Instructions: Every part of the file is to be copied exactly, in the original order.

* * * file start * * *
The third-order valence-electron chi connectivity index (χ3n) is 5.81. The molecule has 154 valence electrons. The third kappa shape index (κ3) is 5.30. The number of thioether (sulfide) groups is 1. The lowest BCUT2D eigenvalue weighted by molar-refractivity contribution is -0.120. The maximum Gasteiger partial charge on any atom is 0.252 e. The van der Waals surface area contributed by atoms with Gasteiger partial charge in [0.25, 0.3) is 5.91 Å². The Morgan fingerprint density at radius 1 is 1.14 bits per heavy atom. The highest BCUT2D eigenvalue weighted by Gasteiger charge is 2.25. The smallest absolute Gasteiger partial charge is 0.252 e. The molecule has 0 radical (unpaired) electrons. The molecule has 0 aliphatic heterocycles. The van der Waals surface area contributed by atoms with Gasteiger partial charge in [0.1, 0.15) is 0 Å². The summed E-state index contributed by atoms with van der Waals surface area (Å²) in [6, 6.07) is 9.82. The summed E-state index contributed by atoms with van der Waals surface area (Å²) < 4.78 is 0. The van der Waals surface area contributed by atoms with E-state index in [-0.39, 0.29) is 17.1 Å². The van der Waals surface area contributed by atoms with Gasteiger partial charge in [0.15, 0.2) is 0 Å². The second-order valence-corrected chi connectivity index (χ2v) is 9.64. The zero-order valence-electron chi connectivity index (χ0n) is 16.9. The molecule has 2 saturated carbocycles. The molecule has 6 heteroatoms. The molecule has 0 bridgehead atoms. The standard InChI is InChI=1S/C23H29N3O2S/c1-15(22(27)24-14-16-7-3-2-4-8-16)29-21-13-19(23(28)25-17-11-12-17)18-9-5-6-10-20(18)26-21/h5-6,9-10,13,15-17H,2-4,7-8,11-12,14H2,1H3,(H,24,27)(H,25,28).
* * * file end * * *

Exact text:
The third-order valence-electron chi connectivity index (χ3n) is 5.81. The molecule has 154 valence electrons. The third kappa shape index (κ3) is 5.30. The number of thioether (sulfide) groups is 1. The lowest BCUT2D eigenvalue weighted by molar-refractivity contribution is -0.120. The maximum Gasteiger partial charge on any atom is 0.252 e. The van der Waals surface area contributed by atoms with Gasteiger partial charge in [0.25, 0.3) is 5.91 Å². The Morgan fingerprint density at radius 1 is 1.14 bits per heavy atom. The highest BCUT2D eigenvalue weighted by Gasteiger charge is 2.25. The smallest absolute Gasteiger partial charge is 0.252 e. The molecule has 0 radical (unpaired) electrons. The molecule has 0 aliphatic heterocycles. The van der Waals surface area contributed by atoms with Gasteiger partial charge in [0.1, 0.15) is 0 Å². The summed E-state index contributed by atoms with van der Waals surface area (Å²) in [6, 6.07) is 9.82. The summed E-state index contributed by atoms with van der Waals surface area (Å²) < 4.78 is 0. The van der Waals surface area contributed by atoms with E-state index in [-0.39, 0.29) is 17.1 Å². The van der Waals surface area contributed by atoms with Gasteiger partial charge in [0.15, 0.2) is 0 Å². The second-order valence-corrected chi connectivity index (χ2v) is 9.64. The zero-order valence-electron chi connectivity index (χ0n) is 16.9. The molecule has 2 saturated carbocycles. The molecule has 6 heteroatoms. The molecule has 0 bridgehead atoms. The standard InChI is InChI=1S/C23H29N3O2S/c1-15(22(27)24-14-16-7-3-2-4-8-16)29-21-13-19(23(28)25-17-11-12-17)18-9-5-6-10-20(18)26-21/h5-6,9-10,13,15-17H,2-4,7-8,11-12,14H2,1H3,(H,24,27)(H,25,28).